NEW YORK - A federal judge has denied a bid by former WorldCom CEO Bernard L. Ebbers for a new trial, paving the way for him to be sentenced today in the record $11 billion fraud.
Ebbers had argued that the judge or prosecutors should have granted immunity to three witnesses whom Ebbers contends could have helped clear him of charges related to the fraud. His lawyers also said prosecutors unfairly prejudiced jurors by suggesting in their closing statement that there was evidence outside the trial record that proved government witnesses were telling the truth.
"I find that none of these grounds requires a new trial," Judge Barbara Jones wrote in a ruling dated Saturday and made public yesterday.
Ebbers' lawyers had sought the testimony of three former WorldCom executives - Ron Beaumont, Ron Lomenzo and Stephanie Scott - but each invoked their Fifth Amendment right and did not testify.
"Defendant fails to show that the government has used immunity to gain a tactical advantage over him, or that the testimony of Beaumont, Lomenzo or Scott would be exculpatory," Jones wrote.
She also noted that she had instructed jurors to disregard the remark in the prosecution's closing argument.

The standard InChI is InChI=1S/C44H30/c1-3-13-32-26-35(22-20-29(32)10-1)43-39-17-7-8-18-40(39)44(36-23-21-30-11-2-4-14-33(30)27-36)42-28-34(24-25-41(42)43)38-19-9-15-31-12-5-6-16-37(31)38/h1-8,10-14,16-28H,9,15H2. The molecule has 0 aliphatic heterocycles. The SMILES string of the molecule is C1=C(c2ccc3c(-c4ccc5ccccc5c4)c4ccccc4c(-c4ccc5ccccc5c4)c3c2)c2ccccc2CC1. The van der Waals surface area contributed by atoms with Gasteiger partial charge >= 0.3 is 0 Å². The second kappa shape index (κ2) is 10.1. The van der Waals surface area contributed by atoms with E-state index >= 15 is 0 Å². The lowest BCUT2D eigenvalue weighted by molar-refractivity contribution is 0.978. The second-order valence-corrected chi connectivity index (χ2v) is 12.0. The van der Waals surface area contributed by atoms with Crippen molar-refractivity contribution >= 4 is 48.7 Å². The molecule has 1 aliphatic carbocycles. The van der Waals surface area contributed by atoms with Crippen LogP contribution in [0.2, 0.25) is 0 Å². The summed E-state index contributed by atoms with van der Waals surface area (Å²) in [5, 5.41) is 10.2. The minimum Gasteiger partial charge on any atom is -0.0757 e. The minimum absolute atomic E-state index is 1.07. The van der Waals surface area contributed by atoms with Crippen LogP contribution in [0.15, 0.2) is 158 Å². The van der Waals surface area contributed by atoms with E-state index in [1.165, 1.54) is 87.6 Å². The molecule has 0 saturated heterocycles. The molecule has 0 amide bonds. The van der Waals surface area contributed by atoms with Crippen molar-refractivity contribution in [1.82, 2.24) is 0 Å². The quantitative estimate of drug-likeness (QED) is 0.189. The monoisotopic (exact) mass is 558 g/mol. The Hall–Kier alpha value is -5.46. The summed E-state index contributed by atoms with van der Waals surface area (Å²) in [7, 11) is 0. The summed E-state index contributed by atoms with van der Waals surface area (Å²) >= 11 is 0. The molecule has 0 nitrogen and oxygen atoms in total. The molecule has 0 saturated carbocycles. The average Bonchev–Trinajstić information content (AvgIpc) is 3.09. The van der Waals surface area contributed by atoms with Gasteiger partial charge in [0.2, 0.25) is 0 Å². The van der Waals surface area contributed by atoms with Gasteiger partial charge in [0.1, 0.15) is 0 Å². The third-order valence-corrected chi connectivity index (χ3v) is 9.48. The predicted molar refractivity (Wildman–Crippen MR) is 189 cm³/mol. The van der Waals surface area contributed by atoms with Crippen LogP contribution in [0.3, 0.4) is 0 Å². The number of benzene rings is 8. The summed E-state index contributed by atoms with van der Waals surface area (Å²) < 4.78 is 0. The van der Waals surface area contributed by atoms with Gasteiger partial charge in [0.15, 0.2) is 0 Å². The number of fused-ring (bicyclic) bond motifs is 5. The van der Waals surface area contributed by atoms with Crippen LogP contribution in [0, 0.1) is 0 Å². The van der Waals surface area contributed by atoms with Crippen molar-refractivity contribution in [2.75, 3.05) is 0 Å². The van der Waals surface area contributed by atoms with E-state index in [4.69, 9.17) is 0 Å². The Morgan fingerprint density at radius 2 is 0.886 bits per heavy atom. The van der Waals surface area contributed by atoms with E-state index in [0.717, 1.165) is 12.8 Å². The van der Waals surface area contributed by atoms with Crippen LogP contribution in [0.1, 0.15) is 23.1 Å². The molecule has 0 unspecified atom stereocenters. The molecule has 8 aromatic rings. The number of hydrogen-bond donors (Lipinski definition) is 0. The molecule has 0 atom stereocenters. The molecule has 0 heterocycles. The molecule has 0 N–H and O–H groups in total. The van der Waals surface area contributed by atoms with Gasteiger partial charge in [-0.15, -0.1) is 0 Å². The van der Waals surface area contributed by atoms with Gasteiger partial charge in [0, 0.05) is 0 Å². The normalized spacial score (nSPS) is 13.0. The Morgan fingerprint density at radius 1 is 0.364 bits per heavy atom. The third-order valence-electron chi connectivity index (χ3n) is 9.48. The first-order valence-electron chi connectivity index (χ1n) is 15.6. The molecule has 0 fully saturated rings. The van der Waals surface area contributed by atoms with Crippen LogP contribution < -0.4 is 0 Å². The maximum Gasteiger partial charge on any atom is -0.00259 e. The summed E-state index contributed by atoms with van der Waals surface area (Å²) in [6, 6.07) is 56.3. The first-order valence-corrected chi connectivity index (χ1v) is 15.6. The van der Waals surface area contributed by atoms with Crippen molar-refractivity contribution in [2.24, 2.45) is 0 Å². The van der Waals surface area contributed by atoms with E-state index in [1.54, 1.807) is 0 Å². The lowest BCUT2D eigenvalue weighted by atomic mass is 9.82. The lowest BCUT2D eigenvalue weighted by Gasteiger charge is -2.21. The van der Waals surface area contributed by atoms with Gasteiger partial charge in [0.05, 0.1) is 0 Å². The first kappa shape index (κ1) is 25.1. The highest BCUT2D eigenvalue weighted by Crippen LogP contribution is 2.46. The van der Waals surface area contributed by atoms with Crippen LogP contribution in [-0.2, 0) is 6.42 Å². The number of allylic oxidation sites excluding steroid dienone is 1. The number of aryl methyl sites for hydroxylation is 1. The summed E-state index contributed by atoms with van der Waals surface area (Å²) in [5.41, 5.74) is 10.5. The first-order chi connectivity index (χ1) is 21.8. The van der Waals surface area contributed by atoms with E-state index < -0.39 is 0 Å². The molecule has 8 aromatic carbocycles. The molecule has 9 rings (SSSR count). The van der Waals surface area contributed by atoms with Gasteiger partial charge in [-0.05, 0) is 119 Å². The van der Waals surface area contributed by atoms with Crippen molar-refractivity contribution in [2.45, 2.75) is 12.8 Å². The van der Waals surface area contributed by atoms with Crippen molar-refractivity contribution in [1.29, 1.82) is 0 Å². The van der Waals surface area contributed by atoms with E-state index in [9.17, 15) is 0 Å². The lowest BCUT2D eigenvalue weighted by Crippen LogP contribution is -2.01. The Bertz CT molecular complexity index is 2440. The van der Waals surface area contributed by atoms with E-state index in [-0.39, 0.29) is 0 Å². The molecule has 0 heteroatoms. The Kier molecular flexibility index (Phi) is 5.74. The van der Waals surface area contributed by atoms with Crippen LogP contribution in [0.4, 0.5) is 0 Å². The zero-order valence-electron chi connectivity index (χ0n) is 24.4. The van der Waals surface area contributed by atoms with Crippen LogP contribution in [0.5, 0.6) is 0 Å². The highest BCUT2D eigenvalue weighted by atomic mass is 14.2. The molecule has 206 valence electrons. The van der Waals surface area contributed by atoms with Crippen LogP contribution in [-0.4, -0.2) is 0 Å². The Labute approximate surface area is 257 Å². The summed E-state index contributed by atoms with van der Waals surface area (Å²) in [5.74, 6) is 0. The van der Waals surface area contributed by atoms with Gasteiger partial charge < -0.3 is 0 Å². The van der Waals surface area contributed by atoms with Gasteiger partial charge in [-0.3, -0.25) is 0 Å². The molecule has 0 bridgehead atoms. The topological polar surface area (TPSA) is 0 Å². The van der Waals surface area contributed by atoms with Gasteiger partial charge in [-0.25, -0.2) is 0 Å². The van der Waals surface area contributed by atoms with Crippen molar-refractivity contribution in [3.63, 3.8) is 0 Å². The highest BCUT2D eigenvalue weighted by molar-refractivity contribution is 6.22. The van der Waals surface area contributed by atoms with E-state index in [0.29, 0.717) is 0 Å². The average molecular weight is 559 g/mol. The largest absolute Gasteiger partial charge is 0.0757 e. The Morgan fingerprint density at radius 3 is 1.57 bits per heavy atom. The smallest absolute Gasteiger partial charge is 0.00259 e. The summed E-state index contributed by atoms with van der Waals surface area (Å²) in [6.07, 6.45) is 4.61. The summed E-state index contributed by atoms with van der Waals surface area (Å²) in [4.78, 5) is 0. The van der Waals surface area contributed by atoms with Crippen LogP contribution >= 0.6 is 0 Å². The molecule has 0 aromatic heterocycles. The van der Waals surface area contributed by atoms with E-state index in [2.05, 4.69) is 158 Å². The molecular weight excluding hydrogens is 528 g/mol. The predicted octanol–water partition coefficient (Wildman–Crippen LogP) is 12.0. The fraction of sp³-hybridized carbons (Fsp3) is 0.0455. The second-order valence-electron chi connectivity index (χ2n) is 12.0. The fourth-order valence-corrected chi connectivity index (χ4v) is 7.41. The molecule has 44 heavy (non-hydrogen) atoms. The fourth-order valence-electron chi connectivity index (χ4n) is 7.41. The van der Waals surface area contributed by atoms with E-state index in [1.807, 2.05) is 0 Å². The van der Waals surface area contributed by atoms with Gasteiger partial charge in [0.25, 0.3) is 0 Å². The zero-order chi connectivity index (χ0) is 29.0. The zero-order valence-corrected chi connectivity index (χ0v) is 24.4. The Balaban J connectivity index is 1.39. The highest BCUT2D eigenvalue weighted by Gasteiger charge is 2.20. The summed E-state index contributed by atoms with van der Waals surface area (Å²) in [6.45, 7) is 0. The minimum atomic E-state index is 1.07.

"Considering the heft of the evidence, it is extraordinarily unlikely that one oblique comment by the government at the end of a lengthy, detailed summation could have made any difference in the jury's ultimate decision to convict," she wrote.
Ebbers' lawyers also had argued that Jones unfairly told jurors they could find him guilty based on "conscious avoidance," which they said allowed jurors to convict Ebbers because he "should have known" about the fraud.
Ebbers was convicted of securities fraud, conspiracy and other charges on March 15 for directing an $11 billion accounting fraud at WorldCom, once the second-largest long-distance company. The company filed the largest bankruptcy in U.S. history in July 2002.
Prosecutors said Ebbers and his deputy, former Chief Financial Officer Scott Sullivan, began hiding costs and inflating revenue to camouflage WorldCom's slowing growth after a decline in the telecommunications market in 2000. Sullivan testified for the government and will be sentenced Aug. 4.
Defense lawyers say an appeal will be filed after sentencing. Ebbers is free on bail. A telephone call to defense attorney Reid Weingarten wasn't immediately returned.
The Associated Press and Bloomberg News contributed to this article.